Human imagination knows no boundaries. The best proof of this are the concept vehicles of the future, which, despite the fact that they did not go into series production, have become legendary
Head full of ideas
The subject of motoring has always stirred up a lot of excitement. The best engineers have come up with all sorts of ideas, hoping to succeed and make a big career out of it. In the case of some, this has happened. The best example was Enzo Ferrari, who has always remained in the memory of lovers of fast cars.
Some, instead of focusing on the present, tried to develop the concept of cars of the future. This topic was very interesting, mainly due to the lack of any limitations. The only obstacle was imagination. Engineers wondered what the future of motoring would look like. The result of these considerations were conceptual models of futuristic vehicles. With their innovative shapes, they aroused great interest in society, and even though they did not work out, they remained a great attraction of the present time. Here are the most interesting of them
GM LeSabre – 1951.
The GM LeSabre is a concept vehicle created by Harley Earl in 1951. Earl was an American automotive designer and business executive. He remains a legendary figure to this day
The creation of the LeSabre was the result of a desire to create a car the world had never seen before. This is what happened. The car was designed in the shape of the F-86 Sabre fighter plane, as even the name of the car indicated. What made Earl’s design stand out from other cars of the time were the large air intakes, the swiveling headlamp, and the panoramic windshield. The whole thing gave the impression of a machine taken out of the sci-fi movies we know today
The LeSabre was also impressive from the inside. The interior of the car, thanks to its design, resembled the cabin of an airplane, which especially attracted the attention of aviation fans. Many innovative, for those times, technological solutions were used in the car. The power-operated doors and windows were unheard of in cars at the time. As for the engine, the powerplant was a 335 horsepower V8. But the most interesting thing was that the LeSabre had a dual fuel system – a gasoline tank and a methanol tank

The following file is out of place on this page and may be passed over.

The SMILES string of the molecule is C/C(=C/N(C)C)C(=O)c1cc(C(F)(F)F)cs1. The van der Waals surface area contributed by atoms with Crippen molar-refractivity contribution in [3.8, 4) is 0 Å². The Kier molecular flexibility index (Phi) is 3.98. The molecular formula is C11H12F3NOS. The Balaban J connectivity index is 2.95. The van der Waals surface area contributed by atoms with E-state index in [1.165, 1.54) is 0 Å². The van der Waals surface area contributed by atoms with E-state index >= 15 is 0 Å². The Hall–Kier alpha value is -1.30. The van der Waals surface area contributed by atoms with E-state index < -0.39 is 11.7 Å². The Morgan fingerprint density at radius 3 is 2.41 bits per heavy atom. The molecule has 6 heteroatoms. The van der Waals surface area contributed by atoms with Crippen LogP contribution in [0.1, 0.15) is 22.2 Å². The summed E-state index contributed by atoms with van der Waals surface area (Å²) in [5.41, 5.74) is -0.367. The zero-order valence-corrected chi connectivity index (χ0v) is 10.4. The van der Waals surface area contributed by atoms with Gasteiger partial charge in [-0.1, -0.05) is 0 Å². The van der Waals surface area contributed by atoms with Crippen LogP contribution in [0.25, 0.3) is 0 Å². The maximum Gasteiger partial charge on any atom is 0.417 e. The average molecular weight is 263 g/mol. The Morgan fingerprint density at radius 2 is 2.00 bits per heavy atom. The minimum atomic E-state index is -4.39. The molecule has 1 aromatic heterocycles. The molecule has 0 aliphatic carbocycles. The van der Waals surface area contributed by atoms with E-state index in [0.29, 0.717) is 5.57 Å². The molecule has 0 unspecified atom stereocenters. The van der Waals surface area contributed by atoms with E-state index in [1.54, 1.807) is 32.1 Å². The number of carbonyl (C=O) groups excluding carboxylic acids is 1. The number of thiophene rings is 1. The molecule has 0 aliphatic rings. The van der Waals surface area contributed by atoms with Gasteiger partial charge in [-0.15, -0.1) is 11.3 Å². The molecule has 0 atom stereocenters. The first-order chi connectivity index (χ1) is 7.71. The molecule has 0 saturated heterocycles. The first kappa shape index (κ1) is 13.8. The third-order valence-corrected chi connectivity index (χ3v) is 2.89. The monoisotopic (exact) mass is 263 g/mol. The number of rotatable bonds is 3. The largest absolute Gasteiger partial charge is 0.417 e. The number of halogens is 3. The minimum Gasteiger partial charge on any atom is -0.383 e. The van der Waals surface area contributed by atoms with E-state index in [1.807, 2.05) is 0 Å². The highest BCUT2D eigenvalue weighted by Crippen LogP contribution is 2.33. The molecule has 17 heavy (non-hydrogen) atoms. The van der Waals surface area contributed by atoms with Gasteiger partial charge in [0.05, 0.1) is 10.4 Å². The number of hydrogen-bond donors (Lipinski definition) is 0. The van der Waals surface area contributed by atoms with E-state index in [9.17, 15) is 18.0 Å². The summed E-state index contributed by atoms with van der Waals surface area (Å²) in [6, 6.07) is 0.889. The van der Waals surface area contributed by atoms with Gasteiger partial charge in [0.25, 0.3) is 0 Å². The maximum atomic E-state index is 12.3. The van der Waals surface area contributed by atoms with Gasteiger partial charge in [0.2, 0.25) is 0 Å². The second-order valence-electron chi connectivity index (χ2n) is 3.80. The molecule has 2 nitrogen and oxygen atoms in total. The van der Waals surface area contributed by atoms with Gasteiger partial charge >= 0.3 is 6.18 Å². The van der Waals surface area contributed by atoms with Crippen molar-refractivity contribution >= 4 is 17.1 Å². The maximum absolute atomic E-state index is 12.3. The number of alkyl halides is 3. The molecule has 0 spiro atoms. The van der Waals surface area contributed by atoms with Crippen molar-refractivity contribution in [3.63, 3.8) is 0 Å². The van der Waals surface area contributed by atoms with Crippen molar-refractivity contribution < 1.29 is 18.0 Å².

The futuristic vehicle created by Harley Earl was first presented in July 1951. It can still be admired today at the GM Heritage Center in Sterling Heights, Michigan.
Ford Nucleon – 1958.
The 1950s was a time when both the Americans and Russians displayed their fascination with the atom and conducted experiments with bombers. In 1958, this fascination developed into the creation of a model of a reactor-powered vehicle. Sound abstract? That’s exactly what the Ford Nucleon was!
Ford was founded back in 1903 in Detroit by Henry Ford. Today, it is one of the largest automotive companies in the entire world. It specializes in manufacturing cars, trucks, buses and many other machines. In 1958, it was Ford Motor Company that was responsible for presenting the concept of the car of the future. The car was named the Nucleon after the propulsion system that would be installed in it
The Ford Nucleon model was presented in a scale of 3:8. According to the concept, the vehicle was to be powered by a reactor. More specifically: this reactor was to be responsible for heating water, which under high pressure and in the form of steam was to drive a set of turbines. Ford’s concept assumed that the car would be one hundred percent quiet, and most importantly, would not emit harmful exhaust fumes. If the idea had survived to this day, the air we breathe would be much cleaner. Unfortunately, Nucleon only became an inspiration for the creators of the “Fallout” games. They placed very similar atomic cars in the virtual world
All ahead of us
These are just some of the most interesting automotive ideas from the past. Examples of other concept vehicles include the Deora, Chevrolet Astro III, and Alfa Romeo BAT. Each of them was unique. If only they made it to series production, they would certainly be the dream of many of us. Fortunately, everything is ahead of us. Perhaps the futuristic vehicles presented now will be successful, and in a few decades we will be driving them to work